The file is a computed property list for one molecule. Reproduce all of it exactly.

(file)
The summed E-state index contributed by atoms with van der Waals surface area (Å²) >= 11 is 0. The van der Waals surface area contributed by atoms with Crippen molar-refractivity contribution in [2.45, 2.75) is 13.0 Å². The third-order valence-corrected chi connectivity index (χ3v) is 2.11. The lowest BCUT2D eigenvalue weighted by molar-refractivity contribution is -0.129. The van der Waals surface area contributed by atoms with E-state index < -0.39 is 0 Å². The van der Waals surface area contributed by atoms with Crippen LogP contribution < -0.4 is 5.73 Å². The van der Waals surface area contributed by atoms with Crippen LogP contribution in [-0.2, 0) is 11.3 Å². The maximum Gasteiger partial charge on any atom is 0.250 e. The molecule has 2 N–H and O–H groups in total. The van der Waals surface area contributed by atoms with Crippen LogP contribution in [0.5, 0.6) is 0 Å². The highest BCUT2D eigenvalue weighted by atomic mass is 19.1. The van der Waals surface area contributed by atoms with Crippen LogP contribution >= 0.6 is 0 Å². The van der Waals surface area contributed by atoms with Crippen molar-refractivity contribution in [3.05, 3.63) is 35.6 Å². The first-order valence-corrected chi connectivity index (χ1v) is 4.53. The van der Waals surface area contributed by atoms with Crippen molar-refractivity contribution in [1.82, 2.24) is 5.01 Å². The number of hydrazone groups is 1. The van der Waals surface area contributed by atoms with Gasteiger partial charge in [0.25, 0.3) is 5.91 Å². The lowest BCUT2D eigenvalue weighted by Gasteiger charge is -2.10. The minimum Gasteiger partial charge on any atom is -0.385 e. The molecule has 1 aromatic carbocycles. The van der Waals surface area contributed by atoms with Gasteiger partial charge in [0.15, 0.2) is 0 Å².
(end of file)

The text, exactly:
The summed E-state index contributed by atoms with van der Waals surface area (Å²) >= 11 is 0. The van der Waals surface area contributed by atoms with Crippen molar-refractivity contribution in [2.45, 2.75) is 13.0 Å². The third-order valence-corrected chi connectivity index (χ3v) is 2.11. The lowest BCUT2D eigenvalue weighted by molar-refractivity contribution is -0.129. The van der Waals surface area contributed by atoms with E-state index < -0.39 is 0 Å². The van der Waals surface area contributed by atoms with Crippen LogP contribution < -0.4 is 5.73 Å². The van der Waals surface area contributed by atoms with Crippen LogP contribution in [-0.2, 0) is 11.3 Å². The maximum Gasteiger partial charge on any atom is 0.250 e. The molecule has 2 N–H and O–H groups in total. The van der Waals surface area contributed by atoms with Crippen LogP contribution in [0.5, 0.6) is 0 Å². The highest BCUT2D eigenvalue weighted by atomic mass is 19.1. The van der Waals surface area contributed by atoms with Crippen LogP contribution >= 0.6 is 0 Å². The van der Waals surface area contributed by atoms with Crippen molar-refractivity contribution in [3.05, 3.63) is 35.6 Å². The first-order valence-corrected chi connectivity index (χ1v) is 4.53. The van der Waals surface area contributed by atoms with Crippen molar-refractivity contribution in [1.82, 2.24) is 5.01 Å². The number of hydrazone groups is 1. The van der Waals surface area contributed by atoms with Gasteiger partial charge in [0.25, 0.3) is 5.91 Å². The lowest BCUT2D eigenvalue weighted by Gasteiger charge is -2.10. The minimum Gasteiger partial charge on any atom is -0.385 e. The molecule has 1 aromatic carbocycles. The van der Waals surface area contributed by atoms with Gasteiger partial charge in [0.15, 0.2) is 0 Å².